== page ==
Dissertation Update: A Mini-Eureka Moment!

As some of you know, I have been writing my masters dissertation on why Canada lacks high-speed rail passenger service. I am hoping to answer this question by drawing on data from the Organisation for Economic Co-operation and Development (OECD) to observe whether potential explanations of the Canadian experience occur in other developed nations.

My working hypothesis is that high-speed rail development is hindered by the ownership of passenger rail infrastructure by private freight-oriented companies. My theory is that Canada’s preference for freight infrastructure has contributed significantly to VIA Rail’s chronic delays and further hindered the development of passenger-specific infrastructure like high-speed rail.

I am in the process of developing a private ownership scale that can account for differences is in ownership levels across cases, rather than rely on a clunky three-point approach (1-private, 0.5-mixed, 0-state). While I still need more time build that scale, I think I found something yesterday that may offer a different (but equally interesting) explanation in the interim. High-speed rail development in a country may be negatively impacted by the relative strength of freight rail.

Reliance on freight: a barrier to high-speed development?

I stumbled across a document that outlined the modal split of total inland freight transport across the member states of the EU. In laymen’s terms, this document essentially measures the percentage of goods in a country that are shipped using each mode of freight (train, truck, waterway). I created a bar chart (Figure 1) that identified the share of rail across the entirety of the OECD (n = 35*). I assumed correctly that Canada’s rail share for freight would be well above the average, but I underestimated how high Canada ranked in relation to the rest of the OECD (second place, behind only Latvia).

Figure 1

At first glance, the positions of countries with low and high levels of dependence make sense. Small countries situated on coasts, islands, and peninsulas (such as the Netherlands, Ireland, and Korea) will naturally be less reliant on rail for their freight than those with inland or landlocked populations (such as those in North America and Central Europe) because of their access to waterways; however the high dependence of rail freight in the Baltic States bucks this trend because their coastal characteristics should increase the share of waterways as a freight mode. This divergence may be attributed to the historical and contemporary influence of Russia in shaping the freight modal shares in Baltic states.

Measuring freight and high-speed association: Pearson’s R

While the factors shaping a country’s reliance on freight merit further exploration, the point of exploring the rail share statistic in this impromptu study was to examine whether an association exists between freight and high-speed rail development. The latter variable can be measured in two ways:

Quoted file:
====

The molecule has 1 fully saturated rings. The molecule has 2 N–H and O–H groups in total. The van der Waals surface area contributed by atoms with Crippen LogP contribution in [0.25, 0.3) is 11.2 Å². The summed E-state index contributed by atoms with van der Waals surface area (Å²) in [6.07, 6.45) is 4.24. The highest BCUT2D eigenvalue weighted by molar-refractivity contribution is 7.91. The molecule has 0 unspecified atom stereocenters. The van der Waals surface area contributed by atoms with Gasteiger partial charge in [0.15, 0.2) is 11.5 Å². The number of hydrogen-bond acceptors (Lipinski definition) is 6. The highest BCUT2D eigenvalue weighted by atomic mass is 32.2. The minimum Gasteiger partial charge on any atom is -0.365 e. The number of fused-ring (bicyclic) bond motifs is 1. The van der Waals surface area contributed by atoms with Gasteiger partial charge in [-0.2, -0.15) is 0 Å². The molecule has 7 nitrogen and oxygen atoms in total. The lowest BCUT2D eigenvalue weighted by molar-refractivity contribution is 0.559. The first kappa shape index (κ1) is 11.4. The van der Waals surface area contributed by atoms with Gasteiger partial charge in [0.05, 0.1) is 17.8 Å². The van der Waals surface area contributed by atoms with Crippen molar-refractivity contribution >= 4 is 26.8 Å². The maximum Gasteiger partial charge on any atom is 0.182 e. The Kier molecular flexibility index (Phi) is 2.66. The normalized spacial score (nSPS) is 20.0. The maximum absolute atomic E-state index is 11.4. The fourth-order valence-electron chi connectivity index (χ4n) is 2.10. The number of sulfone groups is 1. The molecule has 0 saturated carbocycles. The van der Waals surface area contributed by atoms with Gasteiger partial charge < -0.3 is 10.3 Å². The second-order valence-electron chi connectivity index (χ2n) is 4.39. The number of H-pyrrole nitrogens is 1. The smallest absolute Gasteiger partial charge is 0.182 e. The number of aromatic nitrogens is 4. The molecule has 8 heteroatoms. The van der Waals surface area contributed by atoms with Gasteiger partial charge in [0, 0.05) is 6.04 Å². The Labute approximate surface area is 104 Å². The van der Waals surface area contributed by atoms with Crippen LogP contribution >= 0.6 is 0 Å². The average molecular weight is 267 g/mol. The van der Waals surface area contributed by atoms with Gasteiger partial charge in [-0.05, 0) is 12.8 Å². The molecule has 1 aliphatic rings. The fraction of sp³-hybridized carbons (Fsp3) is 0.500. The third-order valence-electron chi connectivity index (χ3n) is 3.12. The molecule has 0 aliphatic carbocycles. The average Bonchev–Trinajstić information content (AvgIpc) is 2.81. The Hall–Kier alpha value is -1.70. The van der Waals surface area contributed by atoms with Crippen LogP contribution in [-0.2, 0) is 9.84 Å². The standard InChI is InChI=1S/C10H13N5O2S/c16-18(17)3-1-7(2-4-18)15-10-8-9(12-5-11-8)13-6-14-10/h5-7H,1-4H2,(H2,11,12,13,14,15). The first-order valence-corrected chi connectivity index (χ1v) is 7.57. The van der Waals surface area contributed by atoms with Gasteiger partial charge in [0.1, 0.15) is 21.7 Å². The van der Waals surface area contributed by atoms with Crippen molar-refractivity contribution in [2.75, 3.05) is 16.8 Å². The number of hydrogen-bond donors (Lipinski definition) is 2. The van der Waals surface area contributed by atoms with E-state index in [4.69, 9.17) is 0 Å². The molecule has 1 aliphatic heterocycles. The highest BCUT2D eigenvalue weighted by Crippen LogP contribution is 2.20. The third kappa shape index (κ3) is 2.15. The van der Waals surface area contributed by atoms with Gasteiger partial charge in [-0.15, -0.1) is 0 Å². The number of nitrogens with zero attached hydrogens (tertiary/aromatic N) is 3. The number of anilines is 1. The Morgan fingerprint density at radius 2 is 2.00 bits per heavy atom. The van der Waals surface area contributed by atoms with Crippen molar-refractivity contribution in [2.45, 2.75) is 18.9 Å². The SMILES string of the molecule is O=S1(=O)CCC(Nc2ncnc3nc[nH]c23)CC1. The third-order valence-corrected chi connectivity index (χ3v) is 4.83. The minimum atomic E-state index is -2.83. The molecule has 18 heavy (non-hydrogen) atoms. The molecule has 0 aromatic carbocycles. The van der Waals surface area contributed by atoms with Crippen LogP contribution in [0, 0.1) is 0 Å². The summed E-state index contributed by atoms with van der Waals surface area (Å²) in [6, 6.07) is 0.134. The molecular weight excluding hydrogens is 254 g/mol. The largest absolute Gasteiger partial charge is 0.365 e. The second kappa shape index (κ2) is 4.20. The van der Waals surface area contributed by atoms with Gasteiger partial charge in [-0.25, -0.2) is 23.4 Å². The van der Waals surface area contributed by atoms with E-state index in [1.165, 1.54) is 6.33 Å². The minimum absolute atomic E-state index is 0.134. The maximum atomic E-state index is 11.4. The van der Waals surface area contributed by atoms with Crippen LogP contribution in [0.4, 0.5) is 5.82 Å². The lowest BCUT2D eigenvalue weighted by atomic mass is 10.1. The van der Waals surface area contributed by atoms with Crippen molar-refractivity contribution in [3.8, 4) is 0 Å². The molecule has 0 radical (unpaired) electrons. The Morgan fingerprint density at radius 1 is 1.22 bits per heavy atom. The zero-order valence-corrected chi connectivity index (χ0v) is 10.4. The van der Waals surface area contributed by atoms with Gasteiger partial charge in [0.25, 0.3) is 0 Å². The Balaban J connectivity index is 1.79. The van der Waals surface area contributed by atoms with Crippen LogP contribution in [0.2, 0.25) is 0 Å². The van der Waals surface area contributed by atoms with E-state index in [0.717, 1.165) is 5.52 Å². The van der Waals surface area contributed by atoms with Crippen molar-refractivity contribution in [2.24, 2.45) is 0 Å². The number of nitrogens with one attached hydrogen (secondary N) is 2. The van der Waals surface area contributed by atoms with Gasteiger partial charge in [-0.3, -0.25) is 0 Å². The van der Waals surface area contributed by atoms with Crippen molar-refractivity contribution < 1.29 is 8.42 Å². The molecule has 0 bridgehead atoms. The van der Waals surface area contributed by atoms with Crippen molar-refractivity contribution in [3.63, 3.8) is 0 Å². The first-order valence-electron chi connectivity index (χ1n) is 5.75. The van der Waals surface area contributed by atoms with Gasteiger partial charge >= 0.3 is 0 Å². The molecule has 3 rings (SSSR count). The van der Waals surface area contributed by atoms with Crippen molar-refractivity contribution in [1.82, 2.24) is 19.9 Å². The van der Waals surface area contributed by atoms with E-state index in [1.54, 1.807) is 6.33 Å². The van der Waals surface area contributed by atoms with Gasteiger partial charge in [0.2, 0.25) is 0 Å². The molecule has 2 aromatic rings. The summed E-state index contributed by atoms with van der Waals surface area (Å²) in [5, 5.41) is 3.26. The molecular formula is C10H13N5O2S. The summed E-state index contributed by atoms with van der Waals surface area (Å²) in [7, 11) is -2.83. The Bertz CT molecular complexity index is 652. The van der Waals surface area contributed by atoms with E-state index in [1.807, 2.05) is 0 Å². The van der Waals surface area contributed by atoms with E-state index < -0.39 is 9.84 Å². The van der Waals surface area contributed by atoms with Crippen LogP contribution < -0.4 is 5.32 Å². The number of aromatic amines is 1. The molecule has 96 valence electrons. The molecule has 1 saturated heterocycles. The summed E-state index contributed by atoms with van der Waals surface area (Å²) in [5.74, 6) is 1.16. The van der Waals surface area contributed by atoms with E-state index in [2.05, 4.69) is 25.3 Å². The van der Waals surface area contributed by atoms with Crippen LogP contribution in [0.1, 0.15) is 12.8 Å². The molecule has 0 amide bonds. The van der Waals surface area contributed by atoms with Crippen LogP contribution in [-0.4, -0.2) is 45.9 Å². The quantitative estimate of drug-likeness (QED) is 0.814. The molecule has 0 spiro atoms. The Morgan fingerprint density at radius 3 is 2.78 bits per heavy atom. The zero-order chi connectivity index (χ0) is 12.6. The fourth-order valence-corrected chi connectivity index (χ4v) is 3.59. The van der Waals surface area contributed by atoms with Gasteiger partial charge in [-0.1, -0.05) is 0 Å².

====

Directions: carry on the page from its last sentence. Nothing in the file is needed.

1. As a binary variable to indicate the presence of high-speed rail in a given country (0-absent, 1-present)

2. As an interval variable to measure the overall length of a county’s high-speed rail network (km)

An association can be obtained by calculating the Pearson’s R value between the two variables. This calculation produces a proportion between -1 and 1 (signifying negative and positive association respectively). An association between two variables is considered stronger the further the value is situated from 0. For the purposes of this impromptu study, the data was placed in an Excel spreadsheet (then copied to Google Sheets for readers) and the Pearson’s R values were obtained using the following function:


Each array represents the values of a given value for each variable. To examine the data and Pearson R values, click here.


In examining the relationship between freight rail and the presence of high-speed rail in the OECD, the Pearson’s R value is -.50. This value indicates a strong, negative association between the two variables. In other words, countries with higher reliance on rail for freight are less likely to have high-speed rail.

Digging deeper, we can examine the relationship between freight rail and the length of a country’s high-speed network. The Pearson’s R value for this relationship is -.37, indicating a moderate and negative association between the two variables. Although the strength of this association is somewhat lower than that of freight and presence, it nonetheless demonstrates that countries with higher levels of freight reliance tend to have less high-speed development. When displayed on a graph, the results demonstrate a clear downward trend (Figure 2):

Figure 2. Canada is represented by the red dot in the right-hand corner.

Obviously, this is a preliminary result and it may become spurious after accounting for different factors such as population, geography, service governance, and (most importantly) private track ownership levels. But on first glance, it appears that high-speed rail development in the OECD is hindered by higher levels of dependence on rail for freight transport. The Canadian experience is no exception to this rule.

I will have more data in the coming days, but this mini-Eureka moment will hold me over for the time being.

*NOTE: Colombia and Iceland are omitted from this study due to a lack of reliable rail data. Iceland has no public railway system and Colombia has only been an OECD member since April 2020.

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